With the news media full of attractive young people celebrating their A-level results today, parents of younger kids might be wondering what they can do to improve their chances in a few years’ time. According to a study in the European Journal of Sport Science, riding a bike can improve some types of academic ability.
Michael Duncan of the Coventry University department of Biomolecular and Sports Sciences and Andrew Johnson of the Psychology Research Centre at Bournemouth University looked at the effect of exercise on the academic abilities of 18 youngsters, 9 girls and 9 boys with an average age of just under 10 years old.
The children were tested using the Wide Range Achievement Test (WRAT 4), which measures the ability to read, understand sentences, spell, and solve arithmetic problems. The test was applied - on separate days - after 20 minutes of rest, 20 minutes on a cycling ergometer at 50% of maximal heart rate reserve (HRR), and 20 minutes on the ergometer at 75% HRR.
Duncan and Johnson found that moderate exercise improved reading and spelling, and there was no additional effect, positive or negative, of more intense exercise on spelling, but the results were unclear for the effect of greater intensity on reading.
Exercise didn’t effect sentence comprehension, but there’s bad news for mathematical ability: both intensity levels impaired arithmetic.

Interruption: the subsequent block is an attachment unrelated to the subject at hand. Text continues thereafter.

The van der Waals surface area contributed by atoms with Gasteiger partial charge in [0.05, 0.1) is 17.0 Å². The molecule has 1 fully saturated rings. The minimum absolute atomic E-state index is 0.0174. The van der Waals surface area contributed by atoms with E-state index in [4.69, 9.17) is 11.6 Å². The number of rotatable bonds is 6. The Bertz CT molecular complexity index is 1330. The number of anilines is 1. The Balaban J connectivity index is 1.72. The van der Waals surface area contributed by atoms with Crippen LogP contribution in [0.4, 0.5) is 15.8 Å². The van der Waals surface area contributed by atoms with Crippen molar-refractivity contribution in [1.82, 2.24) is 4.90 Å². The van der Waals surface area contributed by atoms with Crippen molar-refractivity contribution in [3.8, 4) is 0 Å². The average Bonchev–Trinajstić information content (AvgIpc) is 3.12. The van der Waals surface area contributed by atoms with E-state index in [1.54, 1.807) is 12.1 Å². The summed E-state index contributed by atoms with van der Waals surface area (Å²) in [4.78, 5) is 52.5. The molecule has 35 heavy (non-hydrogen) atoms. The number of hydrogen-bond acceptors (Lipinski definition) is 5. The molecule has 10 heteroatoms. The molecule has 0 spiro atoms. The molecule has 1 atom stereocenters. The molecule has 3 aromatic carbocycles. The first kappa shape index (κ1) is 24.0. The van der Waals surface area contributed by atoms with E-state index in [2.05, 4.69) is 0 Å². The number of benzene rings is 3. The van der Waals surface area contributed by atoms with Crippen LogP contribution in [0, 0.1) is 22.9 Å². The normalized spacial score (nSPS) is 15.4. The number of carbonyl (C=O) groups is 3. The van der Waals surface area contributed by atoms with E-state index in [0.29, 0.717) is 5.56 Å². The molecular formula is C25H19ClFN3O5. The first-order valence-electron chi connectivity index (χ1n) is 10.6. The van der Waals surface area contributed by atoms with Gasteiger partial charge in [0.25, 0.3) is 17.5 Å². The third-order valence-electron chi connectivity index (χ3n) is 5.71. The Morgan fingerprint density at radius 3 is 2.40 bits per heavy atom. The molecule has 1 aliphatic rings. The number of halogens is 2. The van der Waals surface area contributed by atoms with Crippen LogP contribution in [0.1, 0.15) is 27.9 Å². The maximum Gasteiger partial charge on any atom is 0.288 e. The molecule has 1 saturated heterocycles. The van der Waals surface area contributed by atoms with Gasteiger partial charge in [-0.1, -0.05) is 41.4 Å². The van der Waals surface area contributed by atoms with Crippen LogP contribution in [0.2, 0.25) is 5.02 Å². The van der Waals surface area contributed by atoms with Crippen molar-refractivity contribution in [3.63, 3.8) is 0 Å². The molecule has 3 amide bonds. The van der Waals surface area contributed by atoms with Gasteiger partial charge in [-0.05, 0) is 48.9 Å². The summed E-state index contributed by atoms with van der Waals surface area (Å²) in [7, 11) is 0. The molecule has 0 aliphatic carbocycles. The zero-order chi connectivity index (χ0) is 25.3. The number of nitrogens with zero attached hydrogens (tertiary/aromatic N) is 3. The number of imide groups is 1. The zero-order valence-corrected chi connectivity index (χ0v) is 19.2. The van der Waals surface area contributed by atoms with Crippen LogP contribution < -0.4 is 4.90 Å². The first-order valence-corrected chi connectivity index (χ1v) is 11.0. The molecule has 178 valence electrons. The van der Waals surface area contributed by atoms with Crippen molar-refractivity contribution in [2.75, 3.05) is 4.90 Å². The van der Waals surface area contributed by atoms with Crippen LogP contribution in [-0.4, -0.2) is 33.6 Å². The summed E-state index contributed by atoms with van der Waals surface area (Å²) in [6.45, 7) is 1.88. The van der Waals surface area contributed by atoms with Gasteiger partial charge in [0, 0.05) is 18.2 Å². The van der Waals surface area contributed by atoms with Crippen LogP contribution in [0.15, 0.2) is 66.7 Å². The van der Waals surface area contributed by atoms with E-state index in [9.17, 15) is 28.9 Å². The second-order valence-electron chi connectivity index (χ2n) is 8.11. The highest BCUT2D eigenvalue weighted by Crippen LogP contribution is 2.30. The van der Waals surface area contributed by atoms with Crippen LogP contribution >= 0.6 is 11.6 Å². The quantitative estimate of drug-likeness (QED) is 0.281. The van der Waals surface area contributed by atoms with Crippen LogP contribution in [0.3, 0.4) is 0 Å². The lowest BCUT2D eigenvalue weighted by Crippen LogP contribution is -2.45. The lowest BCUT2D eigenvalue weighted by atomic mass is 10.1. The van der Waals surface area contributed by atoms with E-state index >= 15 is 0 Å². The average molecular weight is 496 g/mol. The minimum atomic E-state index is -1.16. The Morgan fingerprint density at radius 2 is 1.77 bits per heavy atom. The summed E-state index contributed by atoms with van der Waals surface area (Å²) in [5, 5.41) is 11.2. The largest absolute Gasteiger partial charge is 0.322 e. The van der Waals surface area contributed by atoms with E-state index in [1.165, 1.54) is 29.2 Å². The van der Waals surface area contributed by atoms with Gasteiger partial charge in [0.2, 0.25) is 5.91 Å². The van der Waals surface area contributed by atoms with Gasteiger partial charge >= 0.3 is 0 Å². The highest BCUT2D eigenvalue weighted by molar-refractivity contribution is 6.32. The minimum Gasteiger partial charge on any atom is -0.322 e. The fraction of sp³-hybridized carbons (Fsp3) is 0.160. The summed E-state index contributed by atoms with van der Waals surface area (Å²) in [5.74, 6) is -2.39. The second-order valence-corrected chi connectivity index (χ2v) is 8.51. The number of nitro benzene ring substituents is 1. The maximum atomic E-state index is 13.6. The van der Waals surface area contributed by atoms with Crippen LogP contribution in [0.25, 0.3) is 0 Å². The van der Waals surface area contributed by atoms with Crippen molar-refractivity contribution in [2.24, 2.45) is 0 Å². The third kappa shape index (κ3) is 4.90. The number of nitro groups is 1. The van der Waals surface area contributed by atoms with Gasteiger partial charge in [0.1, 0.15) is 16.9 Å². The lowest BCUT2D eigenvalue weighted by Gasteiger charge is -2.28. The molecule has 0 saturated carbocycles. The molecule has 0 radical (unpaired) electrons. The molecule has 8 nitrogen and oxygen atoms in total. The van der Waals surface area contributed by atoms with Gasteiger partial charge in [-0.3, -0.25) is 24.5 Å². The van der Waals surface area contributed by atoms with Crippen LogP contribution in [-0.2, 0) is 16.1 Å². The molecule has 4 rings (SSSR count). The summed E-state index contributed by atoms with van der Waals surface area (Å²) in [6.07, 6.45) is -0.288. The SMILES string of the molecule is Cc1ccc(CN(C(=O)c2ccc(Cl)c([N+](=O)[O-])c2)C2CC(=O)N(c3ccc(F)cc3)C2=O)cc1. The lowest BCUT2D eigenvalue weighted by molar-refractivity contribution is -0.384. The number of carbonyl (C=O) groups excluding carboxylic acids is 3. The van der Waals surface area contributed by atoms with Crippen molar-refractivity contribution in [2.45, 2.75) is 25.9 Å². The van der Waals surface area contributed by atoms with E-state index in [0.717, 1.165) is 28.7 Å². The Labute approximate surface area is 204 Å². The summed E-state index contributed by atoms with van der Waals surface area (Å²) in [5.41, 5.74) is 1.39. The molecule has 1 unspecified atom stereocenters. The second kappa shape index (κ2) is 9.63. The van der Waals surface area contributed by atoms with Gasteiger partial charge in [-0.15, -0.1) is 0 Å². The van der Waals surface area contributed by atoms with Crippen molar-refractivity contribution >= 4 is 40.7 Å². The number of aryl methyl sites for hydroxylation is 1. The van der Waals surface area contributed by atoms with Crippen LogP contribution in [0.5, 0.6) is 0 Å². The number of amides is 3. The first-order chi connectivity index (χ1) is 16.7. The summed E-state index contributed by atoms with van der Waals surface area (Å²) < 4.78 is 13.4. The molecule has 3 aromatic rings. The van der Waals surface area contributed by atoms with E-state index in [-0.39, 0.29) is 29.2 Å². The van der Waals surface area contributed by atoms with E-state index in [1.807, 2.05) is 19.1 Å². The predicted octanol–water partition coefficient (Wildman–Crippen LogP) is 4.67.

The lesson here then seems to be that if you want your little ’un to be a great writer or journalist, get them on a bike. If you want your offspring to become an accountant or a quant, though, and actually earn enough to keep you in your old age, better stick with chess and XBox.
Our official grumpy Northerner, John has been riding bikes for over 30 years since discovering as an uncoordinated teen that a sport could be fun if it didn't require you to catch a ball or get in the way of a hulking prop forward.
Road touring was followed by mountain biking and a career racing in the mud that was as brief as it was unsuccessful.
Somewhere along the line came the discovery that he could string a few words together, followed by the even more remarkable discovery that people were mug enough to pay for this rather than expecting him to do an honest day's work. He's pretty certain he's worked for even more bike publications than Mat Brett.
The inevitable 30-something MAMIL transition saw him shift to skinny tyres and these days he lives in Cambridge where the lack of hills is more than made up for by the headwinds.